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How Do You React To Customer Feedback?

Are you measuring customer satisfaction? Do you ask your customers (external or internal customers) to rate you on a satisfaction survey index? If you do, then how you react to customer interactions before the survey could define feedback your customers give you, or not give you for that matter.

If you rely only on customer satisfaction survey scores, you might be missing out valuable feedback that customers never give you in the surveys. You get feedback at all times from customers, sometimes direct and sometimes indirect. How you react to it defines how customers perceive your service as. If you don't listen to your customers during regular interactions, they are less likely to give you any feedback in customer surveys. They are more likely to stop giving you feedback. Worst, they will tell others about the bad service instead of telling you about it.

I am sure we work very hard to exceed customer expectations. But let's face is, as service providers (internal or external), sometimes we do get irritated at customers. We believe so much in our own service levels that we forget to see if these are still relevant for the customers. How we react to the inputs when a customer does give us some feedback changes the way we will receive feedback in the future. Sometimes inadvertently while responding to a customer feedback, we may put them off by disbelieving their feedback by telling them the unlikeliness of a service failure because of robust processes and systems. Instead of lauding internal processes, all that is really needed is to acknowledge the experience customer might have had.

So when you receive any feedback from your customers, first respond with a simple acknowledgement and apology of the experience. This is usually enough to turn the customer around. Later when you review the situation and identify the cause of customer experience, you can get back the customer with more details. This could even include things where the customer may have been at fault and things that you want the customer to change.


6 comments:

ishitwadhwa said...
This comment has been removed by the author.
ishitwadhwa said...

There are many important things as far as Customer Feedback is concerned. Managing the channel through which customer feedback reaches decision-makers is of utmost importance. Many times it happens that the individuals collecting the feedback do not allow it to reach it to the top of the chain to save themselves or their colleagues. The periodic customer feedback collection can be automated so that it reaches the decision makers without any filtration. Apart from this, it is also important for the senior-most people of the sales & delivery team to connect to all clients once in a while to ascertain whether all is well.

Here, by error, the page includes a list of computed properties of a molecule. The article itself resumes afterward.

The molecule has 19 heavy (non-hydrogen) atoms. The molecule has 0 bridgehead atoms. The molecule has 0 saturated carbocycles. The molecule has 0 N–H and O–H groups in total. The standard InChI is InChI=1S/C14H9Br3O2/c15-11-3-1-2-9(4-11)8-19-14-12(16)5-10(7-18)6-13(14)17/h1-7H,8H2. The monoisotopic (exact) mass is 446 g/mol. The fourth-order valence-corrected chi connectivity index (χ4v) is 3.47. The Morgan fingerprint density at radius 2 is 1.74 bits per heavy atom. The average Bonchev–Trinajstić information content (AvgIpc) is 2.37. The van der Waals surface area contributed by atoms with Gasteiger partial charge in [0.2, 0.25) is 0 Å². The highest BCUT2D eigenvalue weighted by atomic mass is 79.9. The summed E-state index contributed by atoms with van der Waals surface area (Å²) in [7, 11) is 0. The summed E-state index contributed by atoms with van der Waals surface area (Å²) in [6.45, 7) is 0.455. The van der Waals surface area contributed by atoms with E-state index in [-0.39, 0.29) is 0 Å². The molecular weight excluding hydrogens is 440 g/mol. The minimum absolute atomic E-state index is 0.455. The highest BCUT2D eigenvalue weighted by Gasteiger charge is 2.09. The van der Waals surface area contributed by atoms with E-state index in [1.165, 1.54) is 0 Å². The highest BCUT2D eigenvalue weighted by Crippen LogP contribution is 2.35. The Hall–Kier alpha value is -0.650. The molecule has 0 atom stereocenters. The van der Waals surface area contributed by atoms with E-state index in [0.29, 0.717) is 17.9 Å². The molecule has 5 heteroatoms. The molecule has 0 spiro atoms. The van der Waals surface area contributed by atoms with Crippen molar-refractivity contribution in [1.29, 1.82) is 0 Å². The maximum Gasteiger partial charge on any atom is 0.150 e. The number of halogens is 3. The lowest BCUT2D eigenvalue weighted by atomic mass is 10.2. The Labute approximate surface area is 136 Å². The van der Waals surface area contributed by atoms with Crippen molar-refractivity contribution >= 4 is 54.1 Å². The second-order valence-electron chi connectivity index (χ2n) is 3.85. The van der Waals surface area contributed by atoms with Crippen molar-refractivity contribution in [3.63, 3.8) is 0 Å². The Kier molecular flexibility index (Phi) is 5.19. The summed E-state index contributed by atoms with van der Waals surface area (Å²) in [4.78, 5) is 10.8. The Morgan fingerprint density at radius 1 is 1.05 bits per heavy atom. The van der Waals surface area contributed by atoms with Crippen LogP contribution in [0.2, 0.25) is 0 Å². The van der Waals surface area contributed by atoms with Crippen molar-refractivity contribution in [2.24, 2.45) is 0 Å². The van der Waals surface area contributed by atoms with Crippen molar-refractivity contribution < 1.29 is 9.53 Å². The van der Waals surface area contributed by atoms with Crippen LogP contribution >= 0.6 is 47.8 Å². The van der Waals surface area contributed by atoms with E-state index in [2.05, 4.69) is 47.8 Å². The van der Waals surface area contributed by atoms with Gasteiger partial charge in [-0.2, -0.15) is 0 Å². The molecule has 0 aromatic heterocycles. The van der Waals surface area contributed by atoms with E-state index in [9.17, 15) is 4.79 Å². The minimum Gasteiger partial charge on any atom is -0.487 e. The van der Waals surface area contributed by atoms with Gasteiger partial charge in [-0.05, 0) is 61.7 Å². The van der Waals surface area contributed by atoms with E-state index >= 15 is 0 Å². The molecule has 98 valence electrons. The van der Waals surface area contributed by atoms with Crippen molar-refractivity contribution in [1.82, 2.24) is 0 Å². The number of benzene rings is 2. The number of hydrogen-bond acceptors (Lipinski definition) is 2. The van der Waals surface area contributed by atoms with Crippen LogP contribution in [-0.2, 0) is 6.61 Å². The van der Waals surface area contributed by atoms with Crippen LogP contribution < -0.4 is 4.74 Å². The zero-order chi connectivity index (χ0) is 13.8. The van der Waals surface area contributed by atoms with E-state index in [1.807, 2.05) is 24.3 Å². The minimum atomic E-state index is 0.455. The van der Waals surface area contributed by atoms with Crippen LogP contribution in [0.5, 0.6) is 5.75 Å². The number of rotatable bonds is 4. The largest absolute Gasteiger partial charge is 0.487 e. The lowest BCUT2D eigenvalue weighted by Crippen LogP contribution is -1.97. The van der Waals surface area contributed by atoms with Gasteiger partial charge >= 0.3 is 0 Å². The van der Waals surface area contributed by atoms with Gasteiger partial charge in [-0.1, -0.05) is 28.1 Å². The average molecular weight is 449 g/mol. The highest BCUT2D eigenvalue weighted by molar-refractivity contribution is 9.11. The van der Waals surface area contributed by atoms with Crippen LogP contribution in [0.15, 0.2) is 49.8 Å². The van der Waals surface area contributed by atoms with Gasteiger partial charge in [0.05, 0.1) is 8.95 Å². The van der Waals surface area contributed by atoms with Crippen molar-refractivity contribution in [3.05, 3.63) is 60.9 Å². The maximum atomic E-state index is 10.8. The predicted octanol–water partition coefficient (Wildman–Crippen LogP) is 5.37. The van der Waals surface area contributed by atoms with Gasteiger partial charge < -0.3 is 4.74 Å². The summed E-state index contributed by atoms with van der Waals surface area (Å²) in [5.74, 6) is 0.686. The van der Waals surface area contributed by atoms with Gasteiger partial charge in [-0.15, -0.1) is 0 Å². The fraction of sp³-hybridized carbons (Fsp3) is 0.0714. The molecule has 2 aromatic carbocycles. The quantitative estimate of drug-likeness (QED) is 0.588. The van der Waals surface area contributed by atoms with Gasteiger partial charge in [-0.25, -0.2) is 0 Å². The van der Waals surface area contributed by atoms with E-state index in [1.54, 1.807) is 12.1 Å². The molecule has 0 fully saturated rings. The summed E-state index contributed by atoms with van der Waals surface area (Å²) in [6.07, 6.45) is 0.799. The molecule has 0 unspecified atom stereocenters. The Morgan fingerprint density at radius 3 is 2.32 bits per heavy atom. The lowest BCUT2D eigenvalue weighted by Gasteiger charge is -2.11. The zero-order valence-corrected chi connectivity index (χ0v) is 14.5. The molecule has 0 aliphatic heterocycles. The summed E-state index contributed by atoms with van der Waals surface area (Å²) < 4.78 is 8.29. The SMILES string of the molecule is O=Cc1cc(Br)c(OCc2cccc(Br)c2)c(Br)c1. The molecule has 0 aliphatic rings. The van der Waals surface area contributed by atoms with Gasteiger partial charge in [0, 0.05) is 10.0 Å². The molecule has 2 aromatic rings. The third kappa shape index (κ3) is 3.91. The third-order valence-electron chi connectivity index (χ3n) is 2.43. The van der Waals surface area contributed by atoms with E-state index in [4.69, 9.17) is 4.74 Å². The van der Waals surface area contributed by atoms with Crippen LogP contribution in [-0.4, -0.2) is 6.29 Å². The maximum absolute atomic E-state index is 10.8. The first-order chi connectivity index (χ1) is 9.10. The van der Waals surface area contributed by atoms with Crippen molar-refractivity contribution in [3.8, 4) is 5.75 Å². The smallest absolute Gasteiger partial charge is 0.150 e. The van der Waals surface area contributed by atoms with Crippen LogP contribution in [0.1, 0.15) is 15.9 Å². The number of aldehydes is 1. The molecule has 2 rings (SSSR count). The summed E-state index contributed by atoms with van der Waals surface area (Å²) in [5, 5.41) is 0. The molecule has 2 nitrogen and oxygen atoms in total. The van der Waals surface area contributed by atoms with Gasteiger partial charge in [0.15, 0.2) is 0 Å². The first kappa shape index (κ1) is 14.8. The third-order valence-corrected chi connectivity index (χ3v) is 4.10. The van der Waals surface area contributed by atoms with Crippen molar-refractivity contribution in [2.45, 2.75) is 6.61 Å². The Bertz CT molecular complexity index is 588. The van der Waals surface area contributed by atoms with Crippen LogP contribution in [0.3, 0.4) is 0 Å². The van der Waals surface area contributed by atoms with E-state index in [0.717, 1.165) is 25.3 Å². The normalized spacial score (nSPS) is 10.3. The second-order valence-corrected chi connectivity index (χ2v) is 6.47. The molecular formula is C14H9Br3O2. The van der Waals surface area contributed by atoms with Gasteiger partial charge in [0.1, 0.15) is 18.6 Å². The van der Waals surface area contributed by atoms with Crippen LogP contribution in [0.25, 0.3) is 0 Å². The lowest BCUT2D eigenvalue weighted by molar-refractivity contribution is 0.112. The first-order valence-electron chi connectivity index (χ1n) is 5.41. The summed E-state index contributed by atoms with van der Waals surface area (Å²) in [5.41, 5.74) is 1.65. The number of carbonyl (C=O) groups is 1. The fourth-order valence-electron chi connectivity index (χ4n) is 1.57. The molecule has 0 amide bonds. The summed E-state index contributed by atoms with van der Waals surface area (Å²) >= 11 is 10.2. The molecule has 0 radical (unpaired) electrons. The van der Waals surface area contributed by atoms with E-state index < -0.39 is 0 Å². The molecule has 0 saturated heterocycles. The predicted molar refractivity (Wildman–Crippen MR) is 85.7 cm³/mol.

Regarding how you react to customer feedback, the most important thing is the willingness of the person receiving it to make a change. Disbelieving the customer's feedback is the worst thing any person involved in a client-facing role can do. It can prove to be disastrous. However robust a system or a process is, it is always possible that there might be a failure somewhere. I have encountered a number of people who seem to be happy when they are able to put down a customer when he is complaining about bad service. They feel they have turned victorious when they are able to quieten the customer by getting into an argument and winning it! This surprising attitude has to be dealt with by reducing the channels of direct interaction with the customer. Limited number of people who actually have the maturity of facing the clients and who value their relationship with them and the revenues they bring, should be allowed to interact with the clients. Sounds basic, but a lot of companies still lack on this front and end up messing their relationships with their long-term clients.

Manish Mohan said...

Thanks for your inputs Ishit. You make an important point about ensuring that all feedback is collated to be acted upon. You are right that people might ignore or hide some of the feedback because it might show them in bad light. Thank you again for contributing.

Kenneth Fung said...

Manish, you’re right. It’s crucial to respond quickly to any failures in service. Everyone accepts that it’s possible to make a mistake, the real differentiator is what you do about those mistakes. I think people understand that if we take the time to solicit people’s feedback, we should equally respect people to respond to their feedback.

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Disclaimer: The opinions expressed here are my personal opinions. Content published here is not read or approved in advance by my employers and does not necessarily reflect the views and opinions of my employers.

Creative Commons License This work by Manish Mohan is licensed under a Creative Commons Attribution-Noncommercial-Share Alike 2.5 India License.

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